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My friends call me ScaryBob. C. Robert Cales is the name on my novels. I write paranormal thrillers and I’ll define that because some of my scenes taken out of context might be grounds to question my assertion that I do not write horror.
Horror has a tendency to be plot driven with only enough character development to allow the reader to know who the zombies are about to eat. My version of horror, if you insist on calling it that, is character driven. I create a soft spot in the reader’s heart by giving them characters full of life. My intent is to engage the reader on an emotional level. Love and hate become tools, but before any of that happens I plant the seed of horror, although almost subliminal. It’s a whisper in the darkness.
I leave tidbits for the reader to discover, like sharks teeth among shell debris at the edge of the water. If the reader takes the time for a walk along the beach they will find them. Looking for them from a speedboat is not very productive. If a reader is willing to walk the beach and make friends along the way they will likely be terrified by my stories. Readers who want zombies in the surf as soon as the walk starts will probably not get me as an author. An author can’t make every reader happy. My primary goal is to make myself happy and expand my circle of readers as I do so.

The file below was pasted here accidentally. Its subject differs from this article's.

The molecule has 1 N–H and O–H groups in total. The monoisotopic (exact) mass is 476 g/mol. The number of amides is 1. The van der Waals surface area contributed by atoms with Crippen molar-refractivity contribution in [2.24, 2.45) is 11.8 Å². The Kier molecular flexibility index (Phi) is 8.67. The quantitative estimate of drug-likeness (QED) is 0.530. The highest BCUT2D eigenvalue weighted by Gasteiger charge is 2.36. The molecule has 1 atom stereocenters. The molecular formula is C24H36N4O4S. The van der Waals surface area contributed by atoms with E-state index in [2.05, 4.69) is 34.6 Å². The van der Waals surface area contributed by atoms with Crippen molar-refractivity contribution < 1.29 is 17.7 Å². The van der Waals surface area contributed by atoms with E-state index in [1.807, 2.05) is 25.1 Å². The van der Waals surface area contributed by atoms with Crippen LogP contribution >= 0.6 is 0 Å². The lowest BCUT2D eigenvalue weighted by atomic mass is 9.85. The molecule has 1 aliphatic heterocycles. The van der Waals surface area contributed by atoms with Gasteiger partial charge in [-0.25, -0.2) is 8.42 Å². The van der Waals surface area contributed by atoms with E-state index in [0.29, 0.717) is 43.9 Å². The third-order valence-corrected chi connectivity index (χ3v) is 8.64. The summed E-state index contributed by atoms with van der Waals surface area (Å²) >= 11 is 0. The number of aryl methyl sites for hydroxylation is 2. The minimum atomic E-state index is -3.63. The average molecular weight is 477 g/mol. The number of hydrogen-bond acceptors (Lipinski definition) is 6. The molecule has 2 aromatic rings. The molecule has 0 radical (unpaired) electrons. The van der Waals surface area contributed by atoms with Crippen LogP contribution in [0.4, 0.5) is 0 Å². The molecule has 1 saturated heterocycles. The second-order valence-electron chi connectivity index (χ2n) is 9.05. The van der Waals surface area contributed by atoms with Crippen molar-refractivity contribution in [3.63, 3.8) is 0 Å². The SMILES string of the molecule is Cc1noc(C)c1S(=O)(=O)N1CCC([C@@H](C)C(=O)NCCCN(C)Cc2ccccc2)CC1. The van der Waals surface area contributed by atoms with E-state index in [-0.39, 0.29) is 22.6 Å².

What first inspired you to start writing?
The short answer is that my imagination had a gun to my head and it was either my fingers or my brains on the keyboard. The long answer is that I was born with a triple dose of imagination. At the tender age of ten I became addicted to the horror genre at the hands of Christopher Lee as Dracula. When I was about sixteen my imagination started demanding an outlet. I thought about making movies, but even to my teenage mind the startup costs were prohibitive. Pencil and paper, on the other hand, were dirt cheap.
I was born with the imagination, but writing skills are acquired through hard work and practice. I dabbled in science fiction and political intrigue, but nothing was satisfying me. When I wasn’t pursuing the writing craft I was feeding my addiction to horror. Addiction to horror means I watched anything with the slightest promise of delivering the next big scare. When it comes to scary movies there is a great deal of very lame crap. I was leaving one such movie, grumbling to myself that I could do that good. It was at that instant that I witnessed a three-way collision between my imagination, my love of horror and my need to write.